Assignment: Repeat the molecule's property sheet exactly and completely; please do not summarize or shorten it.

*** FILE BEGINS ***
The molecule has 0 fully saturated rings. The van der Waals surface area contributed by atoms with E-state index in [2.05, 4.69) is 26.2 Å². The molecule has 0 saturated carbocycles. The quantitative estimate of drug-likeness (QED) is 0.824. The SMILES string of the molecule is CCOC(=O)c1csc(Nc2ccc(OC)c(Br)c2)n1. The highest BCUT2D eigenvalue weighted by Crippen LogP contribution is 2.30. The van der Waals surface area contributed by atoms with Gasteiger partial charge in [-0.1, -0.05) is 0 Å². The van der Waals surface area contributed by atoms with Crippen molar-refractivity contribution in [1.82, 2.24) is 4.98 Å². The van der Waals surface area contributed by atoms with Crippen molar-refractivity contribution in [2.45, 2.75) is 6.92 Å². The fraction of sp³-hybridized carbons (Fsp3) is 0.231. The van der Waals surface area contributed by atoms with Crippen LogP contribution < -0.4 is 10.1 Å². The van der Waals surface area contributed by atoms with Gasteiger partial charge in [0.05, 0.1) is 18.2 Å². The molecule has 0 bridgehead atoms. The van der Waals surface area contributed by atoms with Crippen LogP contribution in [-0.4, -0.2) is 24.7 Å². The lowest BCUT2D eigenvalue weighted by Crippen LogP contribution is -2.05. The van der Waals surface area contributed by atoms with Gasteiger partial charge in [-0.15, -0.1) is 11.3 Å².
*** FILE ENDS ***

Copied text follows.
The molecule has 0 fully saturated rings. The van der Waals surface area contributed by atoms with E-state index in [2.05, 4.69) is 26.2 Å². The molecule has 0 saturated carbocycles. The quantitative estimate of drug-likeness (QED) is 0.824. The SMILES string of the molecule is CCOC(=O)c1csc(Nc2ccc(OC)c(Br)c2)n1. The highest BCUT2D eigenvalue weighted by Crippen LogP contribution is 2.30. The van der Waals surface area contributed by atoms with Gasteiger partial charge in [-0.1, -0.05) is 0 Å². The van der Waals surface area contributed by atoms with Crippen molar-refractivity contribution in [1.82, 2.24) is 4.98 Å². The van der Waals surface area contributed by atoms with Crippen molar-refractivity contribution in [2.45, 2.75) is 6.92 Å². The fraction of sp³-hybridized carbons (Fsp3) is 0.231. The van der Waals surface area contributed by atoms with Crippen LogP contribution < -0.4 is 10.1 Å². The van der Waals surface area contributed by atoms with Gasteiger partial charge in [0.05, 0.1) is 18.2 Å². The molecule has 0 bridgehead atoms. The van der Waals surface area contributed by atoms with Crippen LogP contribution in [-0.4, -0.2) is 24.7 Å². The lowest BCUT2D eigenvalue weighted by Crippen LogP contribution is -2.05. The van der Waals surface area contributed by atoms with Gasteiger partial charge in [-0.15, -0.1) is 11.3 Å².